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Paul Geremia

by B.A. Nilsson on December 6, 2012


If I was inclined to doubt the veracity of Paul Geremia’s tale of a private lesson from Howlin’ Wolf—a lesson that took place in Geremia’s condemned Brookline flat, in which the only furniture was a bed, on which he learned a Charley Patton song from Wolf, who’d learned it from Patton himself, the legend-upon-legend stuff piling up—as I say, were I inclined to doubt this, any skepticism was blown away by the discovery that I was sharing a table with a man who’d been babysat by Billie Holiday. The world works this way.

Blues singer-guitarist Geremia made his annual Lena stop last week with six-string, 12-string and harp rack, fighting a nasty head cold but nevertheless so at home on the tiny stage that the occasional head-clearing pause seemed perfectly apposite. He’s one of a handful of acoustic performers linked by personal contact with the blues and folk traditions of this country’s past, and he’s as likely to be talking about Eddie Lang as about Blind Blake.

And talk he does, giving marvelously informal sketches of the provenance of particular pieces. As when he eased into Skip James’ “Special Rider Blues,” describing the Southern turpentine camps that were part of a musician’s circuit. Then a lengthy intro on the 12-string, the tune touched with a pentatonic feel and always returning, as the vocal began, to a throbbing minor third.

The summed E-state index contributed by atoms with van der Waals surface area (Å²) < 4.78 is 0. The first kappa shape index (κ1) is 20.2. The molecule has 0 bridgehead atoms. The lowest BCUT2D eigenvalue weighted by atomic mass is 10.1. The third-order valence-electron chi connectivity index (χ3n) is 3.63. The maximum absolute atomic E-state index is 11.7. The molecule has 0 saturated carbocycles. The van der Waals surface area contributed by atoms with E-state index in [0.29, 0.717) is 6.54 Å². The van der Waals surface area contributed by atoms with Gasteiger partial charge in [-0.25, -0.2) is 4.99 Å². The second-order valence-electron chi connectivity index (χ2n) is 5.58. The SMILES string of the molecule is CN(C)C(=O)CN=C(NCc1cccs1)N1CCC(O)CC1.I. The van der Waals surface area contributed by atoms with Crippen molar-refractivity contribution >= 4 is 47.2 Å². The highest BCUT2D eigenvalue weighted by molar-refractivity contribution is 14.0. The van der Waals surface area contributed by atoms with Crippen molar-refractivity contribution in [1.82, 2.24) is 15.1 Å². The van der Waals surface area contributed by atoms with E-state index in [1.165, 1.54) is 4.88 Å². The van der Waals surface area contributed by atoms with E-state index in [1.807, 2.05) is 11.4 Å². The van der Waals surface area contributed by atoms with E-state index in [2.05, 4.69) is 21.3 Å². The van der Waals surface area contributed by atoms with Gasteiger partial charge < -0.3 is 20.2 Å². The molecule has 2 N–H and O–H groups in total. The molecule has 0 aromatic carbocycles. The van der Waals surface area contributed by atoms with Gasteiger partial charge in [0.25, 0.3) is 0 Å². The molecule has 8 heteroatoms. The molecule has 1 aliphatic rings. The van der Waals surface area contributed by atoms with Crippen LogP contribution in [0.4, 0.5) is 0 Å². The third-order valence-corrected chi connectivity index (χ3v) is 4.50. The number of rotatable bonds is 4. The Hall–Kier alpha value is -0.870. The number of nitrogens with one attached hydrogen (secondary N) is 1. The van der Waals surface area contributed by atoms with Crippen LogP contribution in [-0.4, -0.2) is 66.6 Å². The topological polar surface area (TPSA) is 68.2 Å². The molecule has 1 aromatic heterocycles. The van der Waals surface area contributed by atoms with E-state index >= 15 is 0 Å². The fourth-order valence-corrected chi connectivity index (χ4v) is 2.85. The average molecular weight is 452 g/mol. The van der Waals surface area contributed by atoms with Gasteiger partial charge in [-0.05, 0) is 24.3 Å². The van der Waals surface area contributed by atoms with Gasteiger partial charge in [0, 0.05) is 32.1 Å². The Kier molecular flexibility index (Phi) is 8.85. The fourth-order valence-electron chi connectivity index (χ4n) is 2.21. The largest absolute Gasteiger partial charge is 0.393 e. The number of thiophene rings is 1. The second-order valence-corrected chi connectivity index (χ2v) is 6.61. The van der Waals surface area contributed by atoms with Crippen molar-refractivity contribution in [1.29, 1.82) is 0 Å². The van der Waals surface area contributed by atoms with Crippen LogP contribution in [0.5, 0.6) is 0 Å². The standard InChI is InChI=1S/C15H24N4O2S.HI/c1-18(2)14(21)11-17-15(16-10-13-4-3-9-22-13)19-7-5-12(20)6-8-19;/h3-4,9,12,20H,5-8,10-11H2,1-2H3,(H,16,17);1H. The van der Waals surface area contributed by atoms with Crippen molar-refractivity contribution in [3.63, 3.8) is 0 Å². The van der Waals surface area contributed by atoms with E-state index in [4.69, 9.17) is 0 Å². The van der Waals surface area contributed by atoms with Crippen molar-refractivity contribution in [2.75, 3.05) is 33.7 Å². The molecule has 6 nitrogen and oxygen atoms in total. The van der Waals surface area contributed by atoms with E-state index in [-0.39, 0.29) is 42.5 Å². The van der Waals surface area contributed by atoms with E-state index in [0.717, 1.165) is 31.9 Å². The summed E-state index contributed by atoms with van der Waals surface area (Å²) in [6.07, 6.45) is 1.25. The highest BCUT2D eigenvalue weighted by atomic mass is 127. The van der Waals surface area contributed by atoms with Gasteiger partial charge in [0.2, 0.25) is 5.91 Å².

Geremia switched to the six-string for a succession of blues (or at least bluesy) numbers, in which Robert Johnson’s “From Four Until Late” took us to Blind Blake’s jaunty “Hey Hey Daddy Blues” and then “Lost Mind” by Percy Mayfield, whom Geremia named as his favorite songwriter, with blues harp obbligato. And then “Pony Blues,” the aforementioned Patton song, itself a compelling amalgam of ideas and phrases that permeate the earliest blues.

Just when you think you’re getting used to his guitar wizardry, he pulls something else out of his arsenal, as when he kills it with bottleneck during Buddy Woods’ “Don’t Sell It, Don’t Give It Away” or snaps the bass line of Patton’s “Love My Stuff.” Fortunately, he’s not slavish to everything about his forebears. His guitar style has absorbed much (and absorbed it from the best), but it’s still in the service of a style of his own. And his singing features both character and intelligibility, often a rare combination.

He’s also a terrific songwriter. “Wonderful Affliction” is a plaintive song he made up “while I was getting divorced,” he told us, adding wistfully, “I got two or three songs out of that divorce.” Not surprisingly, his next number, “Meet Me in the Bottom,” included the lyric, “Woman that loves me has gone so far away/Woman who hates me, I see her every day.” It’s that kind of programming, wending through moods and styles with a cohesiveness that doesn’t reveal itself right away.

Geremia signed off with his own “Diggin’ Uncle Sam’s Backyard,” written in Kanarado, Kan., he explained while fitting the right harp to the rack. A throwback Geremia may be, but there’s nothing antiquated about the songs or his approach to them, and the hopeful note of the last number was a perfect end to the evening.